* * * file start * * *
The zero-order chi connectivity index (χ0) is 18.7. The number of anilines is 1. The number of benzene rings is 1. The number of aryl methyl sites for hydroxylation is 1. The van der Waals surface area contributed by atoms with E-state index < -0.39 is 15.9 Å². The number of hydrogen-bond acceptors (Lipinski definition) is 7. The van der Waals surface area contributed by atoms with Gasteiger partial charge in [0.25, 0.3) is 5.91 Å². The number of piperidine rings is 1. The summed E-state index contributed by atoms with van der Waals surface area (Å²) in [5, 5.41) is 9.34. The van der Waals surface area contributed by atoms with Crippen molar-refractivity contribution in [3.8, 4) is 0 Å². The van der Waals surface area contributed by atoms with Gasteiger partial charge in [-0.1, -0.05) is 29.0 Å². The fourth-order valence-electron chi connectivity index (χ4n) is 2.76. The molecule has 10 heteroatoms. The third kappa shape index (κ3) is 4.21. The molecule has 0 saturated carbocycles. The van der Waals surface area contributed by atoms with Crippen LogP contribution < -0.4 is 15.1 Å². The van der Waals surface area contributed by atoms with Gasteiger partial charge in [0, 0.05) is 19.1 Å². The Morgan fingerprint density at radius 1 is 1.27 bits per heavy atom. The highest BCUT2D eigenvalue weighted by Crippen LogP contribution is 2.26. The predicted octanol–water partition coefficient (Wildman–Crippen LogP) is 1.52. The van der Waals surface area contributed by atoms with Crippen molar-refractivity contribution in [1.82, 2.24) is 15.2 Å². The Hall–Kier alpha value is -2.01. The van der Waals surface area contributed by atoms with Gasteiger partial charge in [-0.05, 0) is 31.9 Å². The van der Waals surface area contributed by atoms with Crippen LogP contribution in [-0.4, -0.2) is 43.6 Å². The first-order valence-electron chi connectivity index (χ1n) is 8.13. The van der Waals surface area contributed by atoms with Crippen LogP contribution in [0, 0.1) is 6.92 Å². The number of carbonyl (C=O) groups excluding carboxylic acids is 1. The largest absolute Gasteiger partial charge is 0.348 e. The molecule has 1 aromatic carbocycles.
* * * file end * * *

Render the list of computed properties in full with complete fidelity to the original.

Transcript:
The zero-order chi connectivity index (χ0) is 18.7. The number of anilines is 1. The number of benzene rings is 1. The number of aryl methyl sites for hydroxylation is 1. The van der Waals surface area contributed by atoms with E-state index < -0.39 is 15.9 Å². The number of hydrogen-bond acceptors (Lipinski definition) is 7. The van der Waals surface area contributed by atoms with Gasteiger partial charge in [0.25, 0.3) is 5.91 Å². The number of piperidine rings is 1. The summed E-state index contributed by atoms with van der Waals surface area (Å²) in [5, 5.41) is 9.34. The van der Waals surface area contributed by atoms with Crippen molar-refractivity contribution in [3.8, 4) is 0 Å². The van der Waals surface area contributed by atoms with Gasteiger partial charge in [-0.1, -0.05) is 29.0 Å². The fourth-order valence-electron chi connectivity index (χ4n) is 2.76. The molecule has 10 heteroatoms. The third kappa shape index (κ3) is 4.21. The molecule has 0 saturated carbocycles. The van der Waals surface area contributed by atoms with Crippen LogP contribution < -0.4 is 15.1 Å². The van der Waals surface area contributed by atoms with Gasteiger partial charge in [0, 0.05) is 19.1 Å². The Morgan fingerprint density at radius 1 is 1.27 bits per heavy atom. The highest BCUT2D eigenvalue weighted by Crippen LogP contribution is 2.26. The predicted octanol–water partition coefficient (Wildman–Crippen LogP) is 1.52. The van der Waals surface area contributed by atoms with Crippen molar-refractivity contribution in [1.82, 2.24) is 15.2 Å². The Hall–Kier alpha value is -2.01. The van der Waals surface area contributed by atoms with Gasteiger partial charge in [-0.05, 0) is 31.9 Å². The van der Waals surface area contributed by atoms with Crippen LogP contribution in [-0.4, -0.2) is 43.6 Å². The first-order valence-electron chi connectivity index (χ1n) is 8.13. The van der Waals surface area contributed by atoms with Crippen LogP contribution in [0, 0.1) is 6.92 Å². The number of carbonyl (C=O) groups excluding carboxylic acids is 1. The largest absolute Gasteiger partial charge is 0.348 e. The molecule has 1 aromatic carbocycles.